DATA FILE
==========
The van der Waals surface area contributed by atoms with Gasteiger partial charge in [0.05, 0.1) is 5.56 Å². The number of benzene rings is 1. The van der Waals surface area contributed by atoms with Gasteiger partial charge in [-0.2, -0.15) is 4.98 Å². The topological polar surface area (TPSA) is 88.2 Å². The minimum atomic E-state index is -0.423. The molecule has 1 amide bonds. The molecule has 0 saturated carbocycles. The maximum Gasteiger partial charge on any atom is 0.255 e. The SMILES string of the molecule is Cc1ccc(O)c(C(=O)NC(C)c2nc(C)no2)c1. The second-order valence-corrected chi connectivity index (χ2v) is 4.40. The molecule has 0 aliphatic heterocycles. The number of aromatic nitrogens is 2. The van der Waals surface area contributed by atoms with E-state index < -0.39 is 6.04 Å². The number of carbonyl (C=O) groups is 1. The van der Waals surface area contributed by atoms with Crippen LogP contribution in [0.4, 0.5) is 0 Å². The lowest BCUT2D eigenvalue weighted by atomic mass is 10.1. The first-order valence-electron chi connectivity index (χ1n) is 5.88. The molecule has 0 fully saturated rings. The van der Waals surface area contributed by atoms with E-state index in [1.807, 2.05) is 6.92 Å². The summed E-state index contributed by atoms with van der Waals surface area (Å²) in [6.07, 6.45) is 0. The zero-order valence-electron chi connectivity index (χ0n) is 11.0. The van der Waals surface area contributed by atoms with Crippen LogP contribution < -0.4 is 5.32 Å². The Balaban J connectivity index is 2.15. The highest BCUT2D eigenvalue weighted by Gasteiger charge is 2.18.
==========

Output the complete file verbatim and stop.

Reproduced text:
The van der Waals surface area contributed by atoms with Gasteiger partial charge in [0.05, 0.1) is 5.56 Å². The number of benzene rings is 1. The van der Waals surface area contributed by atoms with Gasteiger partial charge in [-0.2, -0.15) is 4.98 Å². The topological polar surface area (TPSA) is 88.2 Å². The minimum atomic E-state index is -0.423. The molecule has 1 amide bonds. The molecule has 0 saturated carbocycles. The maximum Gasteiger partial charge on any atom is 0.255 e. The SMILES string of the molecule is Cc1ccc(O)c(C(=O)NC(C)c2nc(C)no2)c1. The second-order valence-corrected chi connectivity index (χ2v) is 4.40. The molecule has 0 aliphatic heterocycles. The number of aromatic nitrogens is 2. The van der Waals surface area contributed by atoms with E-state index < -0.39 is 6.04 Å². The number of carbonyl (C=O) groups is 1. The van der Waals surface area contributed by atoms with Crippen LogP contribution in [0.4, 0.5) is 0 Å². The lowest BCUT2D eigenvalue weighted by atomic mass is 10.1. The first-order valence-electron chi connectivity index (χ1n) is 5.88. The molecule has 0 fully saturated rings. The van der Waals surface area contributed by atoms with E-state index in [1.807, 2.05) is 6.92 Å². The summed E-state index contributed by atoms with van der Waals surface area (Å²) in [6.07, 6.45) is 0. The zero-order valence-electron chi connectivity index (χ0n) is 11.0. The van der Waals surface area contributed by atoms with Crippen LogP contribution < -0.4 is 5.32 Å². The Balaban J connectivity index is 2.15. The highest BCUT2D eigenvalue weighted by Gasteiger charge is 2.18.